Executive Function Strategies Blog

Michael Delman

Massachusetts Distinguished Educator Michael Delman founded Beyond BookSmart, previously Thinking Outside the Classroom, in 2006 and serves as its CEO. In addition to being a highly sought after Executive Function coach (his favorite part of the job), he also helps the members of his leadership team achieve greater levels of efficacy. An avid researcher and developer of tools and strategies to help students become more effective, Michael led Beyond BookSmart to become the first organization to apply Dr. James Prochaska’s Transtheoretical Model of Change to help students improve academic performance. Michael is also the co-founder of the McAuliffe Regional Charter Public School in Framingham, Massachusetts, a middle school in its 11th year of operation teaching over 350 students through the Expeditionary Learning Outward Bound school model. He served as McAuliffe’s founding principal and has been an active member of its Board of Trustees since 2008. Prior to that, Michael taught in the Southborough Public Schools for eight years, during which time he received the Anti-Defamation League’s Teacher Incentive Award for creating a superior learning environment for his students. As an educator since 1982, Michael’s primary mission has always been to make learning relevant and to help young people find capacities in themselves that they don’t know they have. His undergraduate degree from Brown University is in Public Policy and American Institutions, and his Master’s degree from Lesley University is in Middle School Education.

Recent Posts by Michael Delman:

The Power of Small Experiments to Change Your Child's Study Habits

Think of a time when you tried to offer helpful advice to your child about the way they study. How did that go? If your kid is like most, you probably saw eye-rolling and heard heavy sighs of frustration in response to your useful tips. Why on earth does your kid refuse to take advantage of your years of experience and just listen to your sage advice about preparing for that test?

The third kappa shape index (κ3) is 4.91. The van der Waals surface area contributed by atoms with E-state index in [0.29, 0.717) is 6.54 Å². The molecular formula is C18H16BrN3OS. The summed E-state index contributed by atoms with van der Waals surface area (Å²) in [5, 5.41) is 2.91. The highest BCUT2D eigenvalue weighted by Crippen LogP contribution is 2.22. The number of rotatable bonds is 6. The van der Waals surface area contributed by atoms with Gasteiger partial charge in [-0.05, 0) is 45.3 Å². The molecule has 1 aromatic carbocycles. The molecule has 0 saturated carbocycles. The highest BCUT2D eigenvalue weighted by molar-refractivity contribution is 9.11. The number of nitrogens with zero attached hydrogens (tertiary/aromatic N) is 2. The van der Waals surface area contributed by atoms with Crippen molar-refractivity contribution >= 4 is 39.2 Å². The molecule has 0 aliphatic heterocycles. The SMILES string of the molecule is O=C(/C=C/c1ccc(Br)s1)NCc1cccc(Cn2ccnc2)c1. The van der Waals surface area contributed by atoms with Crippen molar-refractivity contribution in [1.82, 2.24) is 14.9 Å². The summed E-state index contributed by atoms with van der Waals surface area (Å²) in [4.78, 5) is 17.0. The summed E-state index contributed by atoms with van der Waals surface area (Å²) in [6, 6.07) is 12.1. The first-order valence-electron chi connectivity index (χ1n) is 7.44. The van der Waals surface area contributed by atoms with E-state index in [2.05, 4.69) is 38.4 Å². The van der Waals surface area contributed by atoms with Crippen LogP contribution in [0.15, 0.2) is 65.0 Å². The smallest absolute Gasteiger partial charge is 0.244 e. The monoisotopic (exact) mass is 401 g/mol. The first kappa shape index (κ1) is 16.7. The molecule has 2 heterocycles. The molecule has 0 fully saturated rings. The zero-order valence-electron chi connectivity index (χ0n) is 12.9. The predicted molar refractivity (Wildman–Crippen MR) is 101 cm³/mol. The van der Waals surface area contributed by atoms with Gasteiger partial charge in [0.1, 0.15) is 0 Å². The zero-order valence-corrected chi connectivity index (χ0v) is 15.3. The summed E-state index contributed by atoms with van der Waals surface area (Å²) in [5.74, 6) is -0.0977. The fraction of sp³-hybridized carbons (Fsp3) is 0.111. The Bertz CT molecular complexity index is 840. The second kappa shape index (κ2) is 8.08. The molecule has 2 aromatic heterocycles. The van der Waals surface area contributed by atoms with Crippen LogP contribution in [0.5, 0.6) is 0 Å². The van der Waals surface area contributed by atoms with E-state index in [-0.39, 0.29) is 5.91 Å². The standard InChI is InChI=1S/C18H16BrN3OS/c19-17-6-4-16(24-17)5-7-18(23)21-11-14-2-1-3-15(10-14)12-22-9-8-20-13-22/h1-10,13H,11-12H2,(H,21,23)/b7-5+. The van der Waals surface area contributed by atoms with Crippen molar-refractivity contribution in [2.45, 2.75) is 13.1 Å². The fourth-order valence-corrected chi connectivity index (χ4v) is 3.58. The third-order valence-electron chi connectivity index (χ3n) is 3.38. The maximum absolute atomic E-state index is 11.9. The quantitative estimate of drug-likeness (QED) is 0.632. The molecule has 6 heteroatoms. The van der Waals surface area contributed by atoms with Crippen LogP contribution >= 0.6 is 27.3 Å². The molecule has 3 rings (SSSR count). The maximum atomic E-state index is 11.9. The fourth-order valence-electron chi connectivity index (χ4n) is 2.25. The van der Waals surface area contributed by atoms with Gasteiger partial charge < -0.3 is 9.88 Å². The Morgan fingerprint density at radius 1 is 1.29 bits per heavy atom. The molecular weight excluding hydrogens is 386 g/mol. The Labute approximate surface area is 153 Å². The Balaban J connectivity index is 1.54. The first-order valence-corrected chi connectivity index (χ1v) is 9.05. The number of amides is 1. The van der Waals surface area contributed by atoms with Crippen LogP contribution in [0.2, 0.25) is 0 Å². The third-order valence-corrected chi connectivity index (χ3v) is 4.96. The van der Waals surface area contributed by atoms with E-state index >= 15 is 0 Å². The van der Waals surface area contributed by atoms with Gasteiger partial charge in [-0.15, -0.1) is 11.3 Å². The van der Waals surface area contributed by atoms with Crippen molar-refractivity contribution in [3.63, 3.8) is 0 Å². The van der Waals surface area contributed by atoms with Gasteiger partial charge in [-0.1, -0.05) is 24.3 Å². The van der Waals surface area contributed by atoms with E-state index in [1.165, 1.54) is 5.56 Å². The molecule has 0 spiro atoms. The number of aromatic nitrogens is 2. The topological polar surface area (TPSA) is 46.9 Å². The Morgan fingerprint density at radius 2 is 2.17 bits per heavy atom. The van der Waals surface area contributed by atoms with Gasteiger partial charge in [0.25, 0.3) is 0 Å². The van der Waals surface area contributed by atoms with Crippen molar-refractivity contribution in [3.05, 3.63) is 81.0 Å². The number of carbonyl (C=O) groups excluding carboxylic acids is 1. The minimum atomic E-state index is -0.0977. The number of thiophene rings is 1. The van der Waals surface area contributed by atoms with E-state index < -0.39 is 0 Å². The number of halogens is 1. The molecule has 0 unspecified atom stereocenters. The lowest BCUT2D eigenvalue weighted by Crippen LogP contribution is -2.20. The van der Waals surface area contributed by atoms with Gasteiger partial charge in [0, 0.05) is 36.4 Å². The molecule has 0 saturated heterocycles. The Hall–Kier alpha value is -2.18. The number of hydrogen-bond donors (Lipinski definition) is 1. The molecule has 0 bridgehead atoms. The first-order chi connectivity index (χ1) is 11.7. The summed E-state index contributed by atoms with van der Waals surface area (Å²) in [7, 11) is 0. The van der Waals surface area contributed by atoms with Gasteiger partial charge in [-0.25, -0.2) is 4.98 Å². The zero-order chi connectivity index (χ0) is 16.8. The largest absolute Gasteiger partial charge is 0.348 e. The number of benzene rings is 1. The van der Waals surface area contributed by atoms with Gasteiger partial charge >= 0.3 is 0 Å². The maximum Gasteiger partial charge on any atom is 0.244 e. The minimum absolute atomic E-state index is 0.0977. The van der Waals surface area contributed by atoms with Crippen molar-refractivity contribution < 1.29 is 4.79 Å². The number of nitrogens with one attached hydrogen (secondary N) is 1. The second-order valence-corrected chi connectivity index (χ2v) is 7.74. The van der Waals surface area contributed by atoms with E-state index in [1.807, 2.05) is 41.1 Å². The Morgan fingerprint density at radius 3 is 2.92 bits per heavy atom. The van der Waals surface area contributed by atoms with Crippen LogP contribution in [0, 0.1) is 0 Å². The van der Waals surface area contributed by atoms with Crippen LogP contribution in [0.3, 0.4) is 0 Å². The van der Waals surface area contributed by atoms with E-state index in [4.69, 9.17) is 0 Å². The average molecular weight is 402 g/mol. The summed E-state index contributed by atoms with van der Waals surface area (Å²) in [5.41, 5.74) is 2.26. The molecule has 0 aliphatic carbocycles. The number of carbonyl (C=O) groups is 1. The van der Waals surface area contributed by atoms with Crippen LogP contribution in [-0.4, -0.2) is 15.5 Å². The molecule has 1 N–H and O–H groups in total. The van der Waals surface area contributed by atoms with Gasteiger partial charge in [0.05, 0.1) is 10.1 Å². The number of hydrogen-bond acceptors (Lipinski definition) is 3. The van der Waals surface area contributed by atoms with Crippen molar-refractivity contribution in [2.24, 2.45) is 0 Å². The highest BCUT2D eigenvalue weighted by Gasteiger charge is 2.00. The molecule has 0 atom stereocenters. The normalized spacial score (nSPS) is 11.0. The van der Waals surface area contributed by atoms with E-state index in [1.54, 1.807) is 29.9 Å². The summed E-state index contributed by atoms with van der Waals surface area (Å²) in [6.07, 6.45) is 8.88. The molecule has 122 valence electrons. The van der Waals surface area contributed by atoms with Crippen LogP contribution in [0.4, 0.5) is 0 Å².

Why You Should Stop Motivating Your Child (and what to do instead)

As parents, we often have high expectations for our kids. We are well aware of the hard work and self-starting attitudes they need that are the cornerstones of success in today’s world.  

So, what if you’re not seeing these behaviors and attitudes reflected in your kids? It’s only natural to feel concerned. If your child has trouble staying motivated, organized, and on top of things, they just need a little coaxing and incentive. Right?

Not necessarily.     



Self Advocacy: Why Your Child Won’t Seek the Teacher’s Help

It’s often hard for parents to trust that their children will learn from their mistakes, especially when they adamantly refuse to see their teachers for help. Parents also tend to react skeptically when their children agree but then “forget” to go to a planned meeting. Now that final exams, papers, and projects are piling up for students (along with all the questions and roadblocks that travel with the end of year workload) parents can feel like a scratched CD with their refrain “Go meet with your teacher!”



4 Tips For Building Strong Relationships & Self Regulation In Kids

Unless we happen to be hosting all the relatives for the weekend, I imagine that all of us have time to look up from our computers and greet our family members when they walk 

through the door and take a moment to check in. Of course, parents often complain that kids won’t talk about their day anyway. Parents offer the following familiar scenario: